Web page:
The questions on the final will be drawn from the entire semester. For examples of questions covering the material presented before midterms 1 and 2 check out these links:

There will also be questions related to the papers presented by the students in class. At most 80 points of the final will relate to these papers. Below are some potential questions based on the papers presented by students. The questions regarding those papers will be drawn from THIS list:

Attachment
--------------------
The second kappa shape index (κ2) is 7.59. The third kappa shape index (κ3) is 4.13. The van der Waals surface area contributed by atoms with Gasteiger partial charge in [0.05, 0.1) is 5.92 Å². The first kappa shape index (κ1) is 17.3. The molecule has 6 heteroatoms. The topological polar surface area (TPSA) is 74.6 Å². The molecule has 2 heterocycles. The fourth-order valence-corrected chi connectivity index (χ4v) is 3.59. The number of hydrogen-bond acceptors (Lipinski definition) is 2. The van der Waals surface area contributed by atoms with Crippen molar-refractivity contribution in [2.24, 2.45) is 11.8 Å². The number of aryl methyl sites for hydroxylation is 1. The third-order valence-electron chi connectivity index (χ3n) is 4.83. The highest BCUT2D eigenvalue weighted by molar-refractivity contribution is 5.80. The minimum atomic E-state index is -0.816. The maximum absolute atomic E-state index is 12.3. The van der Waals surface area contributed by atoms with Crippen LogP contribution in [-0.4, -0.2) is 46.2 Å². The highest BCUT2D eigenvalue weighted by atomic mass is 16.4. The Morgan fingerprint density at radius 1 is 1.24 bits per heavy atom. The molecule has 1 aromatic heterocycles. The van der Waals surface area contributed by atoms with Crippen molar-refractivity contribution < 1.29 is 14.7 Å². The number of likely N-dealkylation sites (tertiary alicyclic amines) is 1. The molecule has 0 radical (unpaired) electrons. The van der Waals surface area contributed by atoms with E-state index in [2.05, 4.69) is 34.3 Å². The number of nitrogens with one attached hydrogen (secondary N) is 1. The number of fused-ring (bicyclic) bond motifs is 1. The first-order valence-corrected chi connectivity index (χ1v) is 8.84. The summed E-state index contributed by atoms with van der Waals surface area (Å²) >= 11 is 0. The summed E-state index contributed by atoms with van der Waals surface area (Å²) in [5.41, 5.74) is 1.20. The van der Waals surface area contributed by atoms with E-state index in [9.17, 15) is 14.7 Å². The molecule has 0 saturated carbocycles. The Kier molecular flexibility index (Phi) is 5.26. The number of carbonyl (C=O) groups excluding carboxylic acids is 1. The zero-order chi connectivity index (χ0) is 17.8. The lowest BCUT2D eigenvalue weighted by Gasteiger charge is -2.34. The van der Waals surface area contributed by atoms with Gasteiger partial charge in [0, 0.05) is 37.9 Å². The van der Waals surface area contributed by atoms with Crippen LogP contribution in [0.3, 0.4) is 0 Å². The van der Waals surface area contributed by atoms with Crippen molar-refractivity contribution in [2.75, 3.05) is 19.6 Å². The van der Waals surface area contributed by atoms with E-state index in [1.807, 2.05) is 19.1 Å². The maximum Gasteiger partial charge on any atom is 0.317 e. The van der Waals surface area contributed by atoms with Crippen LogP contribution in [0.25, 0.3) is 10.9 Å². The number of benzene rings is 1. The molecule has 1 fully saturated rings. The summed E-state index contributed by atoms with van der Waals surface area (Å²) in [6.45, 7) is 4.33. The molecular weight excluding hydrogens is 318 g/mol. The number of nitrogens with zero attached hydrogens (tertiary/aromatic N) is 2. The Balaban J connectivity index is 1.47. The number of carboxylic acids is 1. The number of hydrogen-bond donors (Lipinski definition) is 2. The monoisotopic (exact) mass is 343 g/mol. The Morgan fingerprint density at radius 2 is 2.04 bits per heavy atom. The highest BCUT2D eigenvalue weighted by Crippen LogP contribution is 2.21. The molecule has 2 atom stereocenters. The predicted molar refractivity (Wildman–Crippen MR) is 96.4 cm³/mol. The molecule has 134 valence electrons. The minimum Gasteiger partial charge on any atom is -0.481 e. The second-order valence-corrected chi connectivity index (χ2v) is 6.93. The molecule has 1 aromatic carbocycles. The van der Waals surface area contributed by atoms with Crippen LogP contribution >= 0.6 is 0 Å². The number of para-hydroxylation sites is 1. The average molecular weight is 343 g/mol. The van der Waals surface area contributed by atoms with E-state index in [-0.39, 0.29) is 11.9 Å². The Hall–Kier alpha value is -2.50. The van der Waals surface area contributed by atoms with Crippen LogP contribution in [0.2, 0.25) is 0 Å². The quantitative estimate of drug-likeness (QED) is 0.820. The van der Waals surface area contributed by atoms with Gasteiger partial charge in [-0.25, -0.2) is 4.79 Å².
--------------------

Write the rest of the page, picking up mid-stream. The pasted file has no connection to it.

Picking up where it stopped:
1. How does the Sequential Minimal Optimization (SMO) method for training a Support Vector Machine work? Make sure to discuss how the notion of the support vectors figure into this, what is meant by the term "smallest possible optimization problems" (and what such a problem represents), how the method chooses from amongst these problems (and how that choice affects the solution method). You should also compare the SMO method to the Chunking method for training SVMs. 2. How does the method for Support Vector Clustering introduced by Ben-Hur et al. work? What does the support vector machine attempt to do in this method? Also, how is the graph produced from the resulting machine and what part does the connected components algorithm play in producing the clusters? 3. Kondor and Jebara introduced a kernel function that would be useful in what types of situations? Give an example of such a situation. What are the advantages of this kernel over other kernels for comparing data? 4. Explain the basic idea behind Principal Component Analysis (PCA)? In what types of domains would be PCA be very effective? What type of problem did Suykens et al. propose to solve to perform PCA and what mechanism do they use in solving this problem? 5. Explain how Valentini and Dietterich proposed to control the Bias-Variance tradeoff in SVMs and how they proposed to use the resulting SVMs in an ensemble learning method. 6. In the Jaakola et al. paper "A discriminative framework for detecting remote protein homologies" explain what is meant by the term remote homology? In this paper Jaakola et al. proposed to use compare generative models - what type of model and how would this models be compared (what mechanism would be used in the comparison and what would be compared)? 7. Vinokourov et al. proposed a method that would allow (amongst other things) for cross language queries (a query in one language that could find a relevant document in another language). Explain the basics of their method and how such a query would be possible. 8. In the Bayes meets Bellman paper, Engel et al. proposed to learn a policy function as a Gaussian process. What functions did they propose to learn to produce a policy (and what assumptions are built into this approach)? What are the advantages of this approach? What do they mean by the term on-line sparsification and how is it important to their approach? 9. What is meant by the term "model" in Wang and Dietterich's "Model-based policy gradient reinforcement learning"? How is this model learned and how is it used in their approach? What are the advantages and disadvantages of this approach with respect to other reinforcement learning methods? 10. What is the difference between an Markov Decision Process (MDP) and a Semi Markov Decision Process (SMDP)? Explain how this relates to the use of temporally extended actions such as those introduced by Options (Sutton, Precup and Singh)? 11. What is an Option as introduced by Sutton, Precup and Singh? How are options used in a reinforcement learner? How can an option help speedup learning? 12. What is a Hierarchical Abstract Machine (HAM) as introduced by Parr and Russell? Who creates HAMs? How does a reinforcement learner work in a system involving HAMs? What is a choice point?